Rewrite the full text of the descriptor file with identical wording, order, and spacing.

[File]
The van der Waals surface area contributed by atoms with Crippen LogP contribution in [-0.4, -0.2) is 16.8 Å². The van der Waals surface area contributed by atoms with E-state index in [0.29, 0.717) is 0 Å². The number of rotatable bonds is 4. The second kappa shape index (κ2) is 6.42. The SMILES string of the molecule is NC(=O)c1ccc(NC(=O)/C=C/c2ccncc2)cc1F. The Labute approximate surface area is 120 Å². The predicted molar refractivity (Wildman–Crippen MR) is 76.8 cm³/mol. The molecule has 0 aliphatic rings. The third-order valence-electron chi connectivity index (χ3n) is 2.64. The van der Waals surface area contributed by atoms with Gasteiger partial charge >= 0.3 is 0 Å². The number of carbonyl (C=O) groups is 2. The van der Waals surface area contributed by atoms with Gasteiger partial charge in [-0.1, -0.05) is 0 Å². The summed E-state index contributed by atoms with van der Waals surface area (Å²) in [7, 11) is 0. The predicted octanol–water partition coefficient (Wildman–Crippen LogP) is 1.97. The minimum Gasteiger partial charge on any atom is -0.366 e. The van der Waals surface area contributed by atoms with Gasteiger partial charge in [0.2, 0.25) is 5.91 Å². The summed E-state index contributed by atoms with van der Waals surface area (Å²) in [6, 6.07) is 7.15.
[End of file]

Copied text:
The van der Waals surface area contributed by atoms with Crippen LogP contribution in [-0.4, -0.2) is 16.8 Å². The van der Waals surface area contributed by atoms with E-state index in [0.29, 0.717) is 0 Å². The number of rotatable bonds is 4. The second kappa shape index (κ2) is 6.42. The SMILES string of the molecule is NC(=O)c1ccc(NC(=O)/C=C/c2ccncc2)cc1F. The Labute approximate surface area is 120 Å². The predicted molar refractivity (Wildman–Crippen MR) is 76.8 cm³/mol. The molecule has 0 aliphatic rings. The third-order valence-electron chi connectivity index (χ3n) is 2.64. The van der Waals surface area contributed by atoms with Gasteiger partial charge >= 0.3 is 0 Å². The number of carbonyl (C=O) groups is 2. The van der Waals surface area contributed by atoms with Gasteiger partial charge in [-0.1, -0.05) is 0 Å². The summed E-state index contributed by atoms with van der Waals surface area (Å²) in [7, 11) is 0. The predicted octanol–water partition coefficient (Wildman–Crippen LogP) is 1.97. The minimum Gasteiger partial charge on any atom is -0.366 e. The van der Waals surface area contributed by atoms with Gasteiger partial charge in [0.2, 0.25) is 5.91 Å². The summed E-state index contributed by atoms with van der Waals surface area (Å²) in [6, 6.07) is 7.15.